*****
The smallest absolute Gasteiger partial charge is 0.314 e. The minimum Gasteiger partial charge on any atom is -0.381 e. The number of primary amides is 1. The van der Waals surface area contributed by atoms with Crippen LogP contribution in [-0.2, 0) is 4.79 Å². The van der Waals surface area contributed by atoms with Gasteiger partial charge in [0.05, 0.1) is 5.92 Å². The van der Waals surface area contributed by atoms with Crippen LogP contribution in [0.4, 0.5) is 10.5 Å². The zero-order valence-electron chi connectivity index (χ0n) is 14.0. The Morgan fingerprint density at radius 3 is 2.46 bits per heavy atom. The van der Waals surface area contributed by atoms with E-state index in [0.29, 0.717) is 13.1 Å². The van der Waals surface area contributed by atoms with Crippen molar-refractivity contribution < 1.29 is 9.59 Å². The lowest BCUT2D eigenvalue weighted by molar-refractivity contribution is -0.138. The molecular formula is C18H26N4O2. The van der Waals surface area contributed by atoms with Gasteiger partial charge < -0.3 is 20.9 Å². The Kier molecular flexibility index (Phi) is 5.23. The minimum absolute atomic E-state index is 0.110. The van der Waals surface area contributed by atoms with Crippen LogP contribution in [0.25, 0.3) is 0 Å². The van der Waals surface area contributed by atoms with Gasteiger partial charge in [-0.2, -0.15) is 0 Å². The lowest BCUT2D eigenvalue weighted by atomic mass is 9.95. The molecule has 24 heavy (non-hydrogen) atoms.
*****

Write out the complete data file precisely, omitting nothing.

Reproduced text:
The smallest absolute Gasteiger partial charge is 0.314 e. The minimum Gasteiger partial charge on any atom is -0.381 e. The number of primary amides is 1. The van der Waals surface area contributed by atoms with Crippen LogP contribution in [-0.2, 0) is 4.79 Å². The van der Waals surface area contributed by atoms with Gasteiger partial charge in [0.05, 0.1) is 5.92 Å². The van der Waals surface area contributed by atoms with Crippen LogP contribution in [0.4, 0.5) is 10.5 Å². The zero-order valence-electron chi connectivity index (χ0n) is 14.0. The Morgan fingerprint density at radius 3 is 2.46 bits per heavy atom. The van der Waals surface area contributed by atoms with E-state index in [0.29, 0.717) is 13.1 Å². The van der Waals surface area contributed by atoms with Crippen molar-refractivity contribution < 1.29 is 9.59 Å². The lowest BCUT2D eigenvalue weighted by molar-refractivity contribution is -0.138. The molecular formula is C18H26N4O2. The van der Waals surface area contributed by atoms with Gasteiger partial charge < -0.3 is 20.9 Å². The Kier molecular flexibility index (Phi) is 5.23. The minimum absolute atomic E-state index is 0.110. The van der Waals surface area contributed by atoms with Crippen LogP contribution in [0.25, 0.3) is 0 Å². The van der Waals surface area contributed by atoms with Gasteiger partial charge in [-0.2, -0.15) is 0 Å². The lowest BCUT2D eigenvalue weighted by atomic mass is 9.95. The molecule has 24 heavy (non-hydrogen) atoms.